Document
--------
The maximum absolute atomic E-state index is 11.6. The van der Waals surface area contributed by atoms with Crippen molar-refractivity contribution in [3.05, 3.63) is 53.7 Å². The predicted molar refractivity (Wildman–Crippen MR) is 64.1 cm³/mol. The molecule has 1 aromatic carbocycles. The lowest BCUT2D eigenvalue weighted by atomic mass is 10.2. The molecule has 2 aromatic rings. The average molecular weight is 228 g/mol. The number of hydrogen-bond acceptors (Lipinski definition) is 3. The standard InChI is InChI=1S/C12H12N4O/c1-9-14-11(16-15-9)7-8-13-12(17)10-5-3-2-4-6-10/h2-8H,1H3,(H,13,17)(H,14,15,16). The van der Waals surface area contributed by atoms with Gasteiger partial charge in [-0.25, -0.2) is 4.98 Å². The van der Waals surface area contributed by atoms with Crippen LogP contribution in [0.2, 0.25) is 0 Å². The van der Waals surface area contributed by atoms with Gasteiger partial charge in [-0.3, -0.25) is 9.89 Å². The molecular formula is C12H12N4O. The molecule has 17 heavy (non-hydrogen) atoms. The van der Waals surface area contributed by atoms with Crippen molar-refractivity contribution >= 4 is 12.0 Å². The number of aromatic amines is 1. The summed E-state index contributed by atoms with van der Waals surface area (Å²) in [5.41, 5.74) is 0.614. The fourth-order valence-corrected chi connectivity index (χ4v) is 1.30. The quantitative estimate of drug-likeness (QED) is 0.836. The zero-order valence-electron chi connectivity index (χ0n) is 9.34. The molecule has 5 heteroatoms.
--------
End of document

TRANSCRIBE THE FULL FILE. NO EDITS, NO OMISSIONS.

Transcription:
The maximum absolute atomic E-state index is 11.6. The van der Waals surface area contributed by atoms with Crippen molar-refractivity contribution in [3.05, 3.63) is 53.7 Å². The predicted molar refractivity (Wildman–Crippen MR) is 64.1 cm³/mol. The molecule has 1 aromatic carbocycles. The lowest BCUT2D eigenvalue weighted by atomic mass is 10.2. The molecule has 2 aromatic rings. The average molecular weight is 228 g/mol. The number of hydrogen-bond acceptors (Lipinski definition) is 3. The standard InChI is InChI=1S/C12H12N4O/c1-9-14-11(16-15-9)7-8-13-12(17)10-5-3-2-4-6-10/h2-8H,1H3,(H,13,17)(H,14,15,16). The van der Waals surface area contributed by atoms with Gasteiger partial charge in [-0.25, -0.2) is 4.98 Å². The van der Waals surface area contributed by atoms with Crippen LogP contribution in [0.2, 0.25) is 0 Å². The van der Waals surface area contributed by atoms with Gasteiger partial charge in [-0.3, -0.25) is 9.89 Å². The molecular formula is C12H12N4O. The molecule has 17 heavy (non-hydrogen) atoms. The van der Waals surface area contributed by atoms with Crippen molar-refractivity contribution >= 4 is 12.0 Å². The number of aromatic amines is 1. The summed E-state index contributed by atoms with van der Waals surface area (Å²) in [5.41, 5.74) is 0.614. The fourth-order valence-corrected chi connectivity index (χ4v) is 1.30. The quantitative estimate of drug-likeness (QED) is 0.836. The zero-order valence-electron chi connectivity index (χ0n) is 9.34. The molecule has 5 heteroatoms.